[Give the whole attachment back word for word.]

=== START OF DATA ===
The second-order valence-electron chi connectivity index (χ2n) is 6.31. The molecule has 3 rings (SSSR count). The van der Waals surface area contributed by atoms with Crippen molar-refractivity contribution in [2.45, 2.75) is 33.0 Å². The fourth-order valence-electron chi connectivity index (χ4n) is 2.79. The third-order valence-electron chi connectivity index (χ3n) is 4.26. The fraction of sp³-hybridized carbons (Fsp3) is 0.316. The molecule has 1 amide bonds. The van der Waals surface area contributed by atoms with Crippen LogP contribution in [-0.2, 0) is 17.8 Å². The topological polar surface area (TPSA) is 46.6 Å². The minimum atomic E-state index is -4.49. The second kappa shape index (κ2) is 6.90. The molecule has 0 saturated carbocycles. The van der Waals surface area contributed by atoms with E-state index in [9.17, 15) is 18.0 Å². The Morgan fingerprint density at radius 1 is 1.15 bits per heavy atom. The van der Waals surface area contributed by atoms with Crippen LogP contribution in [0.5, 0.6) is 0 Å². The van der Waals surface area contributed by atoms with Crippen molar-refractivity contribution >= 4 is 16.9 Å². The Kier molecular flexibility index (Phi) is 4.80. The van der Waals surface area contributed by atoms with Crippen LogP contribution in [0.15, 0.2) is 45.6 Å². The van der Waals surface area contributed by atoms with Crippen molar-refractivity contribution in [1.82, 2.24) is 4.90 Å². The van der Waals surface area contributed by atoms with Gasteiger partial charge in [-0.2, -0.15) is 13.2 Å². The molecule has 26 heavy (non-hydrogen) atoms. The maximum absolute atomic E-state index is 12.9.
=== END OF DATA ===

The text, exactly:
The second-order valence-electron chi connectivity index (χ2n) is 6.31. The molecule has 3 rings (SSSR count). The van der Waals surface area contributed by atoms with Crippen molar-refractivity contribution in [2.45, 2.75) is 33.0 Å². The fourth-order valence-electron chi connectivity index (χ4n) is 2.79. The third-order valence-electron chi connectivity index (χ3n) is 4.26. The fraction of sp³-hybridized carbons (Fsp3) is 0.316. The molecule has 1 amide bonds. The van der Waals surface area contributed by atoms with Crippen LogP contribution in [-0.2, 0) is 17.8 Å². The topological polar surface area (TPSA) is 46.6 Å². The minimum atomic E-state index is -4.49. The second kappa shape index (κ2) is 6.90. The molecule has 0 saturated carbocycles. The van der Waals surface area contributed by atoms with E-state index in [9.17, 15) is 18.0 Å². The Morgan fingerprint density at radius 1 is 1.15 bits per heavy atom. The van der Waals surface area contributed by atoms with Crippen LogP contribution in [0.5, 0.6) is 0 Å². The van der Waals surface area contributed by atoms with Crippen molar-refractivity contribution >= 4 is 16.9 Å². The Kier molecular flexibility index (Phi) is 4.80. The van der Waals surface area contributed by atoms with Crippen LogP contribution in [0.15, 0.2) is 45.6 Å². The van der Waals surface area contributed by atoms with Crippen molar-refractivity contribution in [1.82, 2.24) is 4.90 Å². The van der Waals surface area contributed by atoms with Gasteiger partial charge in [-0.2, -0.15) is 13.2 Å². The molecule has 26 heavy (non-hydrogen) atoms. The maximum absolute atomic E-state index is 12.9.